How to be a Bear Wise visitor

Black Bears live across Ontario in forested areas where they can find enough food, shelter, and denning sites. Our provincial parks are their home, and over 90% of our parks are in bear country.

A safe bear sighting during one of your adventures with Ontario Parks can be a lasting memory. Educating yourself about bears before your visit is important and the mark of a responsible park visitor.

We want to share space with bears, keeping our human visitors and all our wildlife residents safe.

If you’re planning a visit, here are some important safety tips about Black Bears:

Be aware of Black Bear habits

In Ontario, Black Bears hibernate from November to April.


During this time, they don’t eat, losing body weight and come out of their dens in the spring hungry and skinny.

Black Bears are omnivores whose diets mostly consist of vegetation. Because there are few berries or nuts in the early spring, they don’t start gaining weight until early July.

Basically, Black Bears only have five months to eat enough food to survive for an entire year.

This small window of time to gain weight strongly influences Black Bear behaviour.

In years when warm days and rain are abundant, park visitors may rarely see a Black Bear on the side of the road, on a hiking trail, up a tree, or swimming across a river.

bear walking on grass

However, when natural food sources are poor due to drought and heat, Black Bears will go to great lengths to find food. This might be a time when campers see them near campgrounds.

Know how to “bear-proof” a campsite

Bears are normally shy of humans, and are quick to get out of our way.

However, they are very smart animals. When they find food at a campsite, they quickly associate people and campsites with food instead of something they should be scared of. They won’t continue to be shy if they think they can get a free meal!

black bear

Because our visitors are in Black Bear habitat, it is important to do everything possible to keep ourselves and our campsites clean and free of wildlife attractants.

Wildlife attractants (i.e., things bears will want to eat) include:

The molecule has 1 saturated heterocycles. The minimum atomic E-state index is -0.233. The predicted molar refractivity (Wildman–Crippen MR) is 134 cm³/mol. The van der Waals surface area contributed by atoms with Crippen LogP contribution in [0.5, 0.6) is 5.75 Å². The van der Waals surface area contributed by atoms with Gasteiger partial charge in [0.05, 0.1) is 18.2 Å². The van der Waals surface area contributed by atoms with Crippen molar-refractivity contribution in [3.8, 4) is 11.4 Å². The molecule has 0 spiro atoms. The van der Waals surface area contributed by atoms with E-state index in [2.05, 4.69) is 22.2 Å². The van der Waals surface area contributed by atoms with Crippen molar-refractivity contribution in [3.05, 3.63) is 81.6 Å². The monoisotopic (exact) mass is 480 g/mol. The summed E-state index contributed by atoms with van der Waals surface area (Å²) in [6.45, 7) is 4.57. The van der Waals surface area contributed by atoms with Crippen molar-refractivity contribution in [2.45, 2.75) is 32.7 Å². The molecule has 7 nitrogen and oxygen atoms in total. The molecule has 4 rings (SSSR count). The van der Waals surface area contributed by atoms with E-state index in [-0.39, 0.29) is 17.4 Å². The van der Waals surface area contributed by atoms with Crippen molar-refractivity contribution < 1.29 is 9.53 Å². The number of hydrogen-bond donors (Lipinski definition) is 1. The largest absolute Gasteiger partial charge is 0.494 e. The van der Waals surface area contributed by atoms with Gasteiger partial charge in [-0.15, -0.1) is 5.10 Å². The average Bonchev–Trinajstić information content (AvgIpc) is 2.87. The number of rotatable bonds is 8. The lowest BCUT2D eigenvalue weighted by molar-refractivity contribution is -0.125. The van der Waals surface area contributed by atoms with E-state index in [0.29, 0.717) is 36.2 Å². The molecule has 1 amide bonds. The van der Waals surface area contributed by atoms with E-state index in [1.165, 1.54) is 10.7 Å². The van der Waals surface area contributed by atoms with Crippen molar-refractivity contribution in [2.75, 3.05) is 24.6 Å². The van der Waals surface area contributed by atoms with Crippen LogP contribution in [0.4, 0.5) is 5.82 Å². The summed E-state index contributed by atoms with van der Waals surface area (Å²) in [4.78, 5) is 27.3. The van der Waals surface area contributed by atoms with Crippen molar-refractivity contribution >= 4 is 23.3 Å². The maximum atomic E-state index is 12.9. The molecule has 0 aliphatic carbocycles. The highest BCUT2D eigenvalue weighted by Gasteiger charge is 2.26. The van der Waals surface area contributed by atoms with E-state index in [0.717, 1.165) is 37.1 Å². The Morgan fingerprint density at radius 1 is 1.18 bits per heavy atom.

• food and food storage containers, such as coolers or plastic storage totes
  • dog food dishes
  • barbecues
  • camp stoves
  • dirty dishes
  • garbage
  • toiletries
  • bird feeders

All wildlife attractants are best stored in the trunk of your vehicle with its windows closed, where they can’t be seen or smelled.

Also, leaving food and other attractants available for wildlife is against the law, and violators may be fined and/or evicted under the Provincial Parks and Conservation Reserves Act.

Know how to “bear-proof” in the backcountry

If you are backcountry camping, be sure to pack wildlife attractants in several layers of packaging to lock in scents.

Prepare food far from your site, clean your dishes immediately after eating, and secure garbage for the trip out.

couple washing dishes

Do not store anything but your sleeping bag and pillow in your tent.

Always hang food packs far from tenting and cooking areas, at least 4 m above the ground and 2 m away from tree trunks.

Know what to do when hiking in bear country

black bear

Pack any snacks in several layers of packaging to reduce scents. Don’t wear headphones, and always be aware of your surroundings.

Travel in groups of two or more people, and watch for signs of bears.

Always make noise. It’s a good idea to bring a whistle to help scare bears away.

Keep dogs on leashes at all times. An unleashed dog running ahead on the trail might provoke a bear and lead it back to you.

Safety starts with knowledge and preparation

When visiting our parks, you are sharing the forest with animals, including birds, insects, and — yes — Black Bears.

Remember that Black Bear encounters only happen because we visit the forests that are their homes.

Want to learn more about what to do if you encounter a bear? Click here.

Safe hiking and camping practices will significantly reduce any risk of an encounter. Be sure to consider wildlife attractant storage, preparation, and disposal before your next camping trip.

Respect bears’ space, and be a responsible park visitor.

Learn more about being Bear Wise

If you spot a bear, call your park warden or the Bear Wise hotline at 1-866-514-2327. In an emergency, always call 911 or the local police.